In Oliver Sacks’ essay “The Last Hippie,” Greg, a patient who has a very destructive brain tumor, shows that the unconscious is more powerful in deciphering reality than the conscious. As a result of the tumor, Greg is for the most part unconscious all the time. He has no short-term memory, is unknowing blind and lives ignorantly stuck in the sixties from moment to moment. Therefore consciously he does not construct a reality that is consistent with other people’s reality. The combination of blindness and the loss of the ability to form memories stagnates Greg’s concept of reality, creating a discrepancy with what other people consider real. Most people would say that Greg’s reality is wrong and that what they experience is right. But Greg would make the same argument for his case, so who is correct? I could only determine the validity of my own unusual morning experience when I checked with someone else who witnessed the situation.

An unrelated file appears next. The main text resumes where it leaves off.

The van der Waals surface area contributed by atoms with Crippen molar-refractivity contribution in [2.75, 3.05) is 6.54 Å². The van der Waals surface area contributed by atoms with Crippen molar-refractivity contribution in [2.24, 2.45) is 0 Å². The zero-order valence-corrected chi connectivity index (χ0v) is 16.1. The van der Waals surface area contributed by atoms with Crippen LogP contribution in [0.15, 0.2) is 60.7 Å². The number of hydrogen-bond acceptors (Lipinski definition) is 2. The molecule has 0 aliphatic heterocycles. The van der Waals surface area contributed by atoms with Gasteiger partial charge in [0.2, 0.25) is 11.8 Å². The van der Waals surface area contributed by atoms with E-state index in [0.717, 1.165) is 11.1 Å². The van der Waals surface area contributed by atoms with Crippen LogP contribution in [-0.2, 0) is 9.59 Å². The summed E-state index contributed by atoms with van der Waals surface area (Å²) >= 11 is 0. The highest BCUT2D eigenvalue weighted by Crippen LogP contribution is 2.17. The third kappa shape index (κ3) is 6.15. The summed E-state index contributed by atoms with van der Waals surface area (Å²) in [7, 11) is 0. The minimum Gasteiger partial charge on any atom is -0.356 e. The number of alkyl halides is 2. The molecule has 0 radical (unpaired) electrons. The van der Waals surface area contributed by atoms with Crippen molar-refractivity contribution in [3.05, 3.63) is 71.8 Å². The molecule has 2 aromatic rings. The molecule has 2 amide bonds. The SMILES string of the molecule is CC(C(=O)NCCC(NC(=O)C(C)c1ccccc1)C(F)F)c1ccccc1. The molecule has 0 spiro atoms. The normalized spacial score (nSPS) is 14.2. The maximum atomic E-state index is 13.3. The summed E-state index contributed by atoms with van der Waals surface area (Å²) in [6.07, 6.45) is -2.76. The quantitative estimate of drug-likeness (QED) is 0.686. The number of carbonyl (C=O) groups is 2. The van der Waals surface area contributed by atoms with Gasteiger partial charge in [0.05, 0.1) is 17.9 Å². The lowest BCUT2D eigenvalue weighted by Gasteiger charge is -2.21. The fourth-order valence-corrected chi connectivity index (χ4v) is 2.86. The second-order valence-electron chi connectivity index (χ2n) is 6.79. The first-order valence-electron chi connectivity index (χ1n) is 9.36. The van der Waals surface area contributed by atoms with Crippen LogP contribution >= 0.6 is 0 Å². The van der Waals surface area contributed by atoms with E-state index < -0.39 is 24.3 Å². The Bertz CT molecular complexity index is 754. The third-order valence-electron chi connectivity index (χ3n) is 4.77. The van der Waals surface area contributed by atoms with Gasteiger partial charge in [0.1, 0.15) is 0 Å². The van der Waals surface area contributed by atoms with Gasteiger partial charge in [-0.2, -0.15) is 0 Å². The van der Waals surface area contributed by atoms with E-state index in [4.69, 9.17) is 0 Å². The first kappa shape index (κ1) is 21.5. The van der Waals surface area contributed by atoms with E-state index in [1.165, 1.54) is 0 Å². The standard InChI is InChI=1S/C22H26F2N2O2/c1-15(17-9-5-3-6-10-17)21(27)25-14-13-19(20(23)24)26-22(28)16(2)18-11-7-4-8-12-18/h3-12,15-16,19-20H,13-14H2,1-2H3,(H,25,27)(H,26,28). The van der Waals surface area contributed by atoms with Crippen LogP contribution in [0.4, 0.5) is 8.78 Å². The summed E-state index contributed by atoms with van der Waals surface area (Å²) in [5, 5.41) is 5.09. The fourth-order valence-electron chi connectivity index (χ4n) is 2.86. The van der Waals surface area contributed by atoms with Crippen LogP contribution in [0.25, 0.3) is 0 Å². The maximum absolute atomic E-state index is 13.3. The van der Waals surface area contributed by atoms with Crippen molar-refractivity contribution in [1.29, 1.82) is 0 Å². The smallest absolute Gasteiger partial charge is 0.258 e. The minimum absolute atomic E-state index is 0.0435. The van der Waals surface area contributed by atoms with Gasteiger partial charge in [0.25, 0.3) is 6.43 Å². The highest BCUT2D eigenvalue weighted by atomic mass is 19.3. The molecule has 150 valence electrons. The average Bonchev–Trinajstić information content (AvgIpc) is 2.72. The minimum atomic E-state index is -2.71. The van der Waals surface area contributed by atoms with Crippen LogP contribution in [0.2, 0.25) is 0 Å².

Here is where the two different realities come into play. I wasn’t wrong in believing the reality of my dream and neither was Greg in believing his stagnant reality. Instead, I think there are two separate sets of reality, a collective reality and an individual reality. No two people experience the same thing in the same exact way and no two people have the same exact view of reality. Instead, people experience their own personal reality but then create an idea of reality that is similar to other people’s experiences. Greg, for example, is living mostly in his own personal reality, the reality that he is not actually blind and that it is still the 1960’s. This reality differs greatly from the collective reality that everyone else experiences.